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  | ARTICLE  | Am. J. innov. res. appl. sci. Volume 15,  Issue-2, Pages 10-16 (August, 2022)
   Research Article 2
 
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  American Journal of Innovative Research & Applied Sciences
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American Journal of innovative
Research & Applied Sciences 
ISSN  2429-5396 (Online)
OCLC Number: 920041286
Authors Contact

*Correspondant author and authors Copyright © 2022:

| Kelly Ngesungwo Jabosung |



Affiliation.


The University of Buea | Department of Sociology and Anthropology | Cameroon |


This article is made freely available as part of this journal's Open Access: ID | Kelly-Ref2-ajira200722 | 
| AUGUST | VOLUME 15 | ISSUE N° 2 | 2022 |
ABSTRACT

Background: The Anglophone regions of Cameroon have since 2016 witnessed a socio-political crisis which has deteriorated overtime. Marked by massive displacement and disruption of education, children in these regions have been exposed to various forms of violence and exploitation, association and use by state and non-state armed groups which negatively affects their wellbeing and development. The recruitment of children, including girls, is often considered as forced, coerced, manipulated or “voluntary,” although the distinction has no legal significance and recruitment remains unlawful for minors, regardless of the process. Objectives: This paper explores the national and international frameworks protecting children in humanitarian crisis and the specific experiences of children associated with armed groups and armed forces in the ongoing socio-political crisis in Cameroon. Methodology: The research is based on key informant interviews, FGDs and observations conducted in the Northwest and Southwest regions of Cameroon. The data for this article is based on qualitative analysis of the narratives of 10 children associated with armed groups and armed forces in detention, 10 children associated with armed groups selected from the communities, 10 community members and, 10 INGO staff selected from the communities under study. The sample size was purely purposive, given the sensitive nature of the research. Results: Findings from this research reveals that, children’s association with armed groups and armed forces are diverse in levels and forms which can either be triggered by personal, family and community factors. Conclusion: This paper recommends that, children who have been unlawfully recruited and who are accused of having committed domestic or international crimes during armed conflicts should be regarded primarily as victims, not as perpetrators, and treated as such, and every programming aimed at sentencing or response should aim at rehabilitation and reintegration and not punishment.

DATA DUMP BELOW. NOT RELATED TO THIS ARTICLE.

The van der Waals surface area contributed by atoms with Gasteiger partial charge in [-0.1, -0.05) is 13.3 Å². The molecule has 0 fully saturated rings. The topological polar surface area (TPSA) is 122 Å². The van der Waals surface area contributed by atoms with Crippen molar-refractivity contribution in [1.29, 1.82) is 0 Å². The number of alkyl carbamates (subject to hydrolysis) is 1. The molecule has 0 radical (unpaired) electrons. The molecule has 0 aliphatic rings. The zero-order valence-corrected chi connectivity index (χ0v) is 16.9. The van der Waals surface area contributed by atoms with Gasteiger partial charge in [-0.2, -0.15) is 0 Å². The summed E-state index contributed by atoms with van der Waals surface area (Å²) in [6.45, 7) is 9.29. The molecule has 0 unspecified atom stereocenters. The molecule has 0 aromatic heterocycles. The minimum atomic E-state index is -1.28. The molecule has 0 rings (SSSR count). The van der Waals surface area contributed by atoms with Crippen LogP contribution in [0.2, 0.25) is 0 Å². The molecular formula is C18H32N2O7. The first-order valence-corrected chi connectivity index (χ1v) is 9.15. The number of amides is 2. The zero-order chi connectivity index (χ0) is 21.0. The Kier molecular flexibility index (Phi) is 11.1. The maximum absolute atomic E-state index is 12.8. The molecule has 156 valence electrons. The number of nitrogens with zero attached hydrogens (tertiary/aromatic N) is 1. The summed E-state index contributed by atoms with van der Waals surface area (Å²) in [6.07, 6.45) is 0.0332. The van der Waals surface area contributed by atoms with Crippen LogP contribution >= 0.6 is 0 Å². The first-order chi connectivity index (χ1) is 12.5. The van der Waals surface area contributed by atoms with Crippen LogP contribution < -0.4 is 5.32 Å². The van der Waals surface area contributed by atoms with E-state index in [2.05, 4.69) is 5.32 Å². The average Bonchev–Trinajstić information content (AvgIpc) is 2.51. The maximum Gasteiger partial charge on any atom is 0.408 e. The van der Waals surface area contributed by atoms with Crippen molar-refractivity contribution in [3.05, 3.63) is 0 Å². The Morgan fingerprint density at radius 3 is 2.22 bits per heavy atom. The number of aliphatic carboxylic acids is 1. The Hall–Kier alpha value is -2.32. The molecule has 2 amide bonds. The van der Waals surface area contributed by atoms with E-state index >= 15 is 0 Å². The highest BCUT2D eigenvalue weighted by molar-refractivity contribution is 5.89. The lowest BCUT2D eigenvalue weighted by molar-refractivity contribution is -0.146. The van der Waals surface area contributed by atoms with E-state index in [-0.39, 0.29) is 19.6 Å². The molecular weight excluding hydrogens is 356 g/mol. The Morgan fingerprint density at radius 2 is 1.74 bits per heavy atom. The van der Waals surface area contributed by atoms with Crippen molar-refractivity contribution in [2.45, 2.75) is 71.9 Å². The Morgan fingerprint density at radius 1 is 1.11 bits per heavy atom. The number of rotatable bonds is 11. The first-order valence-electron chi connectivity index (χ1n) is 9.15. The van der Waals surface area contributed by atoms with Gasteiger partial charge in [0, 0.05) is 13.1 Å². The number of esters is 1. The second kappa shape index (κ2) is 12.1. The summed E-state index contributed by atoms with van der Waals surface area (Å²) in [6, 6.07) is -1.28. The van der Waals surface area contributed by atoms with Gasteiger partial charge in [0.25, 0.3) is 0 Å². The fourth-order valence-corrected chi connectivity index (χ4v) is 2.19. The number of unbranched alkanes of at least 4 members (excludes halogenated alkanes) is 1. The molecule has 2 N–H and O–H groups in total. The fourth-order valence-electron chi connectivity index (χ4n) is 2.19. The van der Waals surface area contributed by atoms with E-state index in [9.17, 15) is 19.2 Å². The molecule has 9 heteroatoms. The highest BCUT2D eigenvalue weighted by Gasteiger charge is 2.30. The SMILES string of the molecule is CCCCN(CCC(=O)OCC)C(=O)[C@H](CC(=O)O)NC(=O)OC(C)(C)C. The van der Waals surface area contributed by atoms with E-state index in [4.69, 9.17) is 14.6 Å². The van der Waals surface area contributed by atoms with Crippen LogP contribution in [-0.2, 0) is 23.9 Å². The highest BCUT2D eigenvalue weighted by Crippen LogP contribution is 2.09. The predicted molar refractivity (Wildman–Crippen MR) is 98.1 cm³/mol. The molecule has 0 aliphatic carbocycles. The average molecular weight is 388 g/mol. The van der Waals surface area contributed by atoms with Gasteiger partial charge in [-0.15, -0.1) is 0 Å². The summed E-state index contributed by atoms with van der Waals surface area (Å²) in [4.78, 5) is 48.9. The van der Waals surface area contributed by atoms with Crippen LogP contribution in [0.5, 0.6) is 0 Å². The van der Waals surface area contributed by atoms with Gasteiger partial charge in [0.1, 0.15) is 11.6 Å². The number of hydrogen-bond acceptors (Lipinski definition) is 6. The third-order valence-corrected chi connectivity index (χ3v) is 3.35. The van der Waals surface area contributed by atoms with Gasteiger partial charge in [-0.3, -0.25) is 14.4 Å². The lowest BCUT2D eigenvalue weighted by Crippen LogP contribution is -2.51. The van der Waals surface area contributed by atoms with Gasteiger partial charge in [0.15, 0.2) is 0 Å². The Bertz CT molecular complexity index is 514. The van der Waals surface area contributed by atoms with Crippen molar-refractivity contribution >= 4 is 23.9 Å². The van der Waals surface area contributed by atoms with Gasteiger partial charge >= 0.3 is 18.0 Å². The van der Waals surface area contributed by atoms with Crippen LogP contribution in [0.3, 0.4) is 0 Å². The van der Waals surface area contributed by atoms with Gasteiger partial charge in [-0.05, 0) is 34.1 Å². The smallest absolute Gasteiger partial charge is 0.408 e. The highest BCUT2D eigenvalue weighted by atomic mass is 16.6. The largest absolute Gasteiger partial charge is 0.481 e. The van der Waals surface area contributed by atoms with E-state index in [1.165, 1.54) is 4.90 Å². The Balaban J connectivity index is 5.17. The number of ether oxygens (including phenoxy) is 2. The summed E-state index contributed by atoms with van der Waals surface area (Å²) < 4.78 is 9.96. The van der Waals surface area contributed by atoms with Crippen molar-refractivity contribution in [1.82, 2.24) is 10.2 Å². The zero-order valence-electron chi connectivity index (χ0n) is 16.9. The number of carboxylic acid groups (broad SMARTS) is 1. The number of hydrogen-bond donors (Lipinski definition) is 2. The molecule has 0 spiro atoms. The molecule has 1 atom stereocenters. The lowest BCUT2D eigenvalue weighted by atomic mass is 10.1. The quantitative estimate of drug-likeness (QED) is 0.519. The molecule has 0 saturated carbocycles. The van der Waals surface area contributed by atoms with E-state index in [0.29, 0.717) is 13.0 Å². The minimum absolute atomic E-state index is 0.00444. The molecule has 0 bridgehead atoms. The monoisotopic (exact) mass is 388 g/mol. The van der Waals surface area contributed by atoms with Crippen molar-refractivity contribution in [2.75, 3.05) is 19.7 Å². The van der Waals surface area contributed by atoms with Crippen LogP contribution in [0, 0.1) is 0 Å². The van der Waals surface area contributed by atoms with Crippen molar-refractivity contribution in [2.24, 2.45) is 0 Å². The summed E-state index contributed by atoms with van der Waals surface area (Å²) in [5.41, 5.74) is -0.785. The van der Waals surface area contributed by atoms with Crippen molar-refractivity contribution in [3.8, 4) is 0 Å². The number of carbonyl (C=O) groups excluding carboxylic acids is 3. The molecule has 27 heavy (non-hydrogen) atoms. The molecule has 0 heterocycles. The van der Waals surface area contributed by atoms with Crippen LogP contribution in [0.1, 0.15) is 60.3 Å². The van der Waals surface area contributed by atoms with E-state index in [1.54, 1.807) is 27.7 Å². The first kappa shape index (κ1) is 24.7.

Key Words: justice for children, child protection, Children associated with armed groups and armed forces, armed conflict, rehabilitation, reintegration.

CHILDREN ASSOCIATED WITH ARMED GROUPS AND ARMED FORCES: EXPERIENCES FROM CAMEROON


| Kelly Ngesungwo Jabosung |.  Am. J. innov. res. appl. sci.  2022; 15(2):10-16.

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